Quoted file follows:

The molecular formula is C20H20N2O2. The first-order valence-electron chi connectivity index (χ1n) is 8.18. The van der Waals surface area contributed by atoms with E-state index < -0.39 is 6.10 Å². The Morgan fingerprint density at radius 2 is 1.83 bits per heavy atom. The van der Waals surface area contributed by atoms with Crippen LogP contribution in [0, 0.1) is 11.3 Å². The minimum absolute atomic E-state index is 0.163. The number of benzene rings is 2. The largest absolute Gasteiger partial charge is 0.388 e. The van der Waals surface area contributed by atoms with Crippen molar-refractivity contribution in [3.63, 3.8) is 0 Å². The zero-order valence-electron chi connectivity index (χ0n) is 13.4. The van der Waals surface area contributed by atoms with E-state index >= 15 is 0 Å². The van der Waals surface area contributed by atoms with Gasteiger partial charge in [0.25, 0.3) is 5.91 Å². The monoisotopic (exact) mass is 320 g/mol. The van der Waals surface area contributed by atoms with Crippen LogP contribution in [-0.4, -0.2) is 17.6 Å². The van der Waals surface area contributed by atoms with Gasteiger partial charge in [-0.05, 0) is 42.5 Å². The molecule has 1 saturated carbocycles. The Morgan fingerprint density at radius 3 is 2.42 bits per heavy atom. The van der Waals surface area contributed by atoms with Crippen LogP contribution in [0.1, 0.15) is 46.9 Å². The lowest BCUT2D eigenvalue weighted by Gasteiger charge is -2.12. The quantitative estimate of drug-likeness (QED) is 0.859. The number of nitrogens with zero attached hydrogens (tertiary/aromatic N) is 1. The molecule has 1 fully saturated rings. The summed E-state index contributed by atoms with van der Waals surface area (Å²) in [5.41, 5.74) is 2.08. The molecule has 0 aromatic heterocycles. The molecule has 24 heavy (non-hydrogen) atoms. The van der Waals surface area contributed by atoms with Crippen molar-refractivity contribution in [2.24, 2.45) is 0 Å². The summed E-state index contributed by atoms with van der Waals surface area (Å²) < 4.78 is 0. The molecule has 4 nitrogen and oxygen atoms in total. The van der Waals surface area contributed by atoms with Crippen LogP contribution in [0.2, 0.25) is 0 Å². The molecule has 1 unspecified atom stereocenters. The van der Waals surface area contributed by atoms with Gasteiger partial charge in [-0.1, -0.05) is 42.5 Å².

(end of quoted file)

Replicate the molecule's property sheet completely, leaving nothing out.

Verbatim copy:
The molecular formula is C20H20N2O2. The first-order valence-electron chi connectivity index (χ1n) is 8.18. The van der Waals surface area contributed by atoms with E-state index < -0.39 is 6.10 Å². The Morgan fingerprint density at radius 2 is 1.83 bits per heavy atom. The van der Waals surface area contributed by atoms with Crippen LogP contribution in [0, 0.1) is 11.3 Å². The minimum absolute atomic E-state index is 0.163. The number of benzene rings is 2. The largest absolute Gasteiger partial charge is 0.388 e. The van der Waals surface area contributed by atoms with Crippen molar-refractivity contribution in [3.63, 3.8) is 0 Å². The zero-order valence-electron chi connectivity index (χ0n) is 13.4. The van der Waals surface area contributed by atoms with E-state index >= 15 is 0 Å². The van der Waals surface area contributed by atoms with Gasteiger partial charge in [0.25, 0.3) is 5.91 Å². The monoisotopic (exact) mass is 320 g/mol. The van der Waals surface area contributed by atoms with Crippen LogP contribution in [-0.4, -0.2) is 17.6 Å². The van der Waals surface area contributed by atoms with Gasteiger partial charge in [-0.05, 0) is 42.5 Å². The molecule has 1 saturated carbocycles. The Morgan fingerprint density at radius 3 is 2.42 bits per heavy atom. The van der Waals surface area contributed by atoms with Crippen LogP contribution in [0.1, 0.15) is 46.9 Å². The lowest BCUT2D eigenvalue weighted by Gasteiger charge is -2.12. The quantitative estimate of drug-likeness (QED) is 0.859. The number of nitrogens with zero attached hydrogens (tertiary/aromatic N) is 1. The molecule has 1 fully saturated rings. The summed E-state index contributed by atoms with van der Waals surface area (Å²) in [5.41, 5.74) is 2.08. The molecule has 0 aromatic heterocycles. The molecule has 24 heavy (non-hydrogen) atoms. The van der Waals surface area contributed by atoms with Crippen molar-refractivity contribution in [2.24, 2.45) is 0 Å². The summed E-state index contributed by atoms with van der Waals surface area (Å²) < 4.78 is 0. The molecule has 4 nitrogen and oxygen atoms in total. The van der Waals surface area contributed by atoms with Crippen LogP contribution in [0.2, 0.25) is 0 Å². The molecule has 1 unspecified atom stereocenters. The van der Waals surface area contributed by atoms with Gasteiger partial charge in [-0.1, -0.05) is 42.5 Å².